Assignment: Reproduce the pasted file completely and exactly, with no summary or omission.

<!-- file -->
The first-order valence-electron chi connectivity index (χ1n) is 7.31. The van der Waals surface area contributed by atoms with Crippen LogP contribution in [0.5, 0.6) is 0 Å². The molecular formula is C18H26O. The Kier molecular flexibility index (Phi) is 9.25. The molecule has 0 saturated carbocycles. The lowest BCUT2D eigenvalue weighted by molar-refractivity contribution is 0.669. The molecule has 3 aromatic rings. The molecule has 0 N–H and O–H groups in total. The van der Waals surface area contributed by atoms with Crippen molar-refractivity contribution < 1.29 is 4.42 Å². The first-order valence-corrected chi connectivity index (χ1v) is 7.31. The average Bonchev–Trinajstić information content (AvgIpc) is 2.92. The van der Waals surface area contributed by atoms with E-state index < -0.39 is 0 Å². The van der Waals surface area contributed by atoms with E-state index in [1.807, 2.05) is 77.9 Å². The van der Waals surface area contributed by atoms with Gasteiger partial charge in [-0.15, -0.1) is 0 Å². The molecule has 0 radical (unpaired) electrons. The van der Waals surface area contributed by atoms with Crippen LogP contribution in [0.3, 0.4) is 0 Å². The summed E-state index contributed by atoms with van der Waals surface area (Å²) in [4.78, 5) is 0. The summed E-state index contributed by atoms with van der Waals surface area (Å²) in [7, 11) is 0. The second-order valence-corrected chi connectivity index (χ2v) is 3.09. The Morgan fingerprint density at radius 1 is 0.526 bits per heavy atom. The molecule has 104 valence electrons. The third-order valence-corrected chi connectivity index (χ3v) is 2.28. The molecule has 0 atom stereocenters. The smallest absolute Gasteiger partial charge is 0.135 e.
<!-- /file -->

The first-order valence-electron chi connectivity index (χ1n) is 7.31. The van der Waals surface area contributed by atoms with Crippen LogP contribution in [0.5, 0.6) is 0 Å². The molecular formula is C18H26O. The Kier molecular flexibility index (Phi) is 9.25. The molecule has 0 saturated carbocycles. The lowest BCUT2D eigenvalue weighted by molar-refractivity contribution is 0.669. The molecule has 3 aromatic rings. The molecule has 0 N–H and O–H groups in total. The van der Waals surface area contributed by atoms with Crippen molar-refractivity contribution < 1.29 is 4.42 Å². The first-order valence-corrected chi connectivity index (χ1v) is 7.31. The average Bonchev–Trinajstić information content (AvgIpc) is 2.92. The van der Waals surface area contributed by atoms with E-state index < -0.39 is 0 Å². The van der Waals surface area contributed by atoms with E-state index in [1.807, 2.05) is 77.9 Å². The van der Waals surface area contributed by atoms with Gasteiger partial charge in [-0.15, -0.1) is 0 Å². The molecule has 0 radical (unpaired) electrons. The van der Waals surface area contributed by atoms with Crippen LogP contribution in [0.3, 0.4) is 0 Å². The summed E-state index contributed by atoms with van der Waals surface area (Å²) in [4.78, 5) is 0. The summed E-state index contributed by atoms with van der Waals surface area (Å²) in [7, 11) is 0. The second-order valence-corrected chi connectivity index (χ2v) is 3.09. The Morgan fingerprint density at radius 1 is 0.526 bits per heavy atom. The molecule has 104 valence electrons. The third-order valence-corrected chi connectivity index (χ3v) is 2.28. The molecule has 0 atom stereocenters. The smallest absolute Gasteiger partial charge is 0.135 e.